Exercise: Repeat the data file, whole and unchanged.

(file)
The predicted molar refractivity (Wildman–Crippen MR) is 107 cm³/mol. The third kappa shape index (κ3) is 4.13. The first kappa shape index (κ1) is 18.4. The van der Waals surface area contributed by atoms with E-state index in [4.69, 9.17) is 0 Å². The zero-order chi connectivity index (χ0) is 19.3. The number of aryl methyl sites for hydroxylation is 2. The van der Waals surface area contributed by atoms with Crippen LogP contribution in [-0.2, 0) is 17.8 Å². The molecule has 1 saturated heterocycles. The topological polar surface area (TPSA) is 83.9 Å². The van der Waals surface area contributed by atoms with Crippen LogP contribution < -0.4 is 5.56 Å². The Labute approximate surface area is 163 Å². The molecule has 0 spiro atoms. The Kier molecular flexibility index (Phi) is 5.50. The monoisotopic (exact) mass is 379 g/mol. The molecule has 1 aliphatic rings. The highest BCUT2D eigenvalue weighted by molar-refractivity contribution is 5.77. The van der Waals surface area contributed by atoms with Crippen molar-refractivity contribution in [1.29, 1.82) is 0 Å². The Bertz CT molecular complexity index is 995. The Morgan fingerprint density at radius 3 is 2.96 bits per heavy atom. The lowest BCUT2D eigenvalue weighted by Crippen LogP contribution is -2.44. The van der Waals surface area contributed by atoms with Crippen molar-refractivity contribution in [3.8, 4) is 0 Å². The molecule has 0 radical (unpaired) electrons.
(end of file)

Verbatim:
The predicted molar refractivity (Wildman–Crippen MR) is 107 cm³/mol. The third kappa shape index (κ3) is 4.13. The first kappa shape index (κ1) is 18.4. The van der Waals surface area contributed by atoms with E-state index in [4.69, 9.17) is 0 Å². The zero-order chi connectivity index (χ0) is 19.3. The number of aryl methyl sites for hydroxylation is 2. The van der Waals surface area contributed by atoms with Crippen LogP contribution in [-0.2, 0) is 17.8 Å². The molecule has 1 saturated heterocycles. The topological polar surface area (TPSA) is 83.9 Å². The van der Waals surface area contributed by atoms with Crippen LogP contribution < -0.4 is 5.56 Å². The Labute approximate surface area is 163 Å². The molecule has 0 spiro atoms. The Kier molecular flexibility index (Phi) is 5.50. The monoisotopic (exact) mass is 379 g/mol. The molecule has 1 aliphatic rings. The highest BCUT2D eigenvalue weighted by molar-refractivity contribution is 5.77. The van der Waals surface area contributed by atoms with Crippen molar-refractivity contribution in [1.29, 1.82) is 0 Å². The Bertz CT molecular complexity index is 995. The Morgan fingerprint density at radius 3 is 2.96 bits per heavy atom. The lowest BCUT2D eigenvalue weighted by Crippen LogP contribution is -2.44. The van der Waals surface area contributed by atoms with Crippen molar-refractivity contribution in [3.8, 4) is 0 Å². The molecule has 0 radical (unpaired) electrons.